In addition to the entrepreneurial programming, Craftcation offers DIY craft classes, too. Some folks in attendance were hobbyists who don’t have any desire to run a handmade business and just came out to make things all day. I almost forgot how fun it is to just make things for the pleasure of it! I made tassels, hand-painted beaded necklaces, and a hand-stamped and -stitched leather business card holder that may or may not be able to hold a business card.

“It’s a prototype,” said my new friend Liz of Assembly PDX.

I was so glad I made the extra effort and paid a little more to stay on site. Happy hour at the Marriott was full of Craftcationers excited about what they learned and made throughout the day, and I met a few new BFFs in the hot tub in the evenings despite the culture gap between here and Alberta. (#craftistheuniverallanguage!)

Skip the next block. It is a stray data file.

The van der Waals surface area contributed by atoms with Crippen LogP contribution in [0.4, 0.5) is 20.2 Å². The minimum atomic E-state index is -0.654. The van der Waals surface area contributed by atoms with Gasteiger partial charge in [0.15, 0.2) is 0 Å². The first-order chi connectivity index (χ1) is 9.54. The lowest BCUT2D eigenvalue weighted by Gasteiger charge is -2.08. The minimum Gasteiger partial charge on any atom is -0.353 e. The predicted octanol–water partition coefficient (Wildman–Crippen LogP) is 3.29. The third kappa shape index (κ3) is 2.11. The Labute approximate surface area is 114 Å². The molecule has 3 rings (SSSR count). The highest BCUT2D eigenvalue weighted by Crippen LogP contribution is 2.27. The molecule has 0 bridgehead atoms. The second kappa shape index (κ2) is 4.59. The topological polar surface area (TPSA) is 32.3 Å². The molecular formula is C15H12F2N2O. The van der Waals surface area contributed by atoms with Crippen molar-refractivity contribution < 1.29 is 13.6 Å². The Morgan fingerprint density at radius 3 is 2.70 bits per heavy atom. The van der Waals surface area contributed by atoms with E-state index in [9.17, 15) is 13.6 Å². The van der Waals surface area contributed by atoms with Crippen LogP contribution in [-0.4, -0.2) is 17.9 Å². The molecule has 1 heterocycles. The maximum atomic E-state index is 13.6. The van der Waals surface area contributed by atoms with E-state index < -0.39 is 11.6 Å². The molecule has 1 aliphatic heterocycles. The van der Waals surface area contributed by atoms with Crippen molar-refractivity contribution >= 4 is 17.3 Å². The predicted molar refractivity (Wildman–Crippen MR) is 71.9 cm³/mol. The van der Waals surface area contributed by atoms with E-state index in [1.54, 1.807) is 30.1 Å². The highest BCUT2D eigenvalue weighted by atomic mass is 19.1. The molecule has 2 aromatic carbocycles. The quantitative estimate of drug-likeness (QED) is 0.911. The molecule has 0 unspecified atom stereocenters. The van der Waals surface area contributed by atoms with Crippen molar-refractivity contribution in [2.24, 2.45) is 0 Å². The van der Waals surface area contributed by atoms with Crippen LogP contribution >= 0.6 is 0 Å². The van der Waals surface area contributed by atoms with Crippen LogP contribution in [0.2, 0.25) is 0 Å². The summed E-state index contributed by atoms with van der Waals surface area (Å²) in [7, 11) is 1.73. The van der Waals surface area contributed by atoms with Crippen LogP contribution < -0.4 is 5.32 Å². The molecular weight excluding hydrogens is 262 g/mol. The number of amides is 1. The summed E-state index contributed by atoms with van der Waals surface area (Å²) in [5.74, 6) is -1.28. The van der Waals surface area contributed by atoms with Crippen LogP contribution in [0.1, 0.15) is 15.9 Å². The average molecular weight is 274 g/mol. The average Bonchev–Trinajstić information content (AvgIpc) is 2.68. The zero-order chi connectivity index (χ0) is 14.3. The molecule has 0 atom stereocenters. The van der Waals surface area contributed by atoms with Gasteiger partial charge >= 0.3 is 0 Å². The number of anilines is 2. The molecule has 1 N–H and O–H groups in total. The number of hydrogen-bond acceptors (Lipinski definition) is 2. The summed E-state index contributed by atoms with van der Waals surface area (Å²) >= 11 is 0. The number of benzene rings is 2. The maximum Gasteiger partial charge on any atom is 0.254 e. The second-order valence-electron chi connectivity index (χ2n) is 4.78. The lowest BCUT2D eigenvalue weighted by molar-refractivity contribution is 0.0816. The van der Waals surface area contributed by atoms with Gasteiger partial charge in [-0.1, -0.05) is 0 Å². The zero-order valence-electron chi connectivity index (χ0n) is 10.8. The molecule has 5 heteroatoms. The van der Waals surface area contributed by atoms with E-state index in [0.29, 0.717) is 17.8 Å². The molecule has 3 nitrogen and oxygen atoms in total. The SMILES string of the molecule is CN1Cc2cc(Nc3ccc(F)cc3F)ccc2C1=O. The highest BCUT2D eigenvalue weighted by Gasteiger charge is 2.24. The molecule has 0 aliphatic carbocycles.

Ventura Beach is just steps away from the Marriott.

Other epic takeaways: I walked on the beach each day, made it to multiple yoga classes and ate at In-N-Out Burger (across the street!) twice. This creative life is all about balance, right?

Megan wrote about her experience at Craftcation on the Craftin’ Outlaws blog, so make sure to check that out! (Notice the URL — the devil is in the details!) Apparently she loves to go on vacation with 400 strangers, as long as they’re crafty, of course, so her point of view is a little different than mine, which made her the perfect roommate. (Crafty friends FTW!)

The Get Lucky Lounge was spot on with their design and decor, but everything is better with googly eyes — amiright?!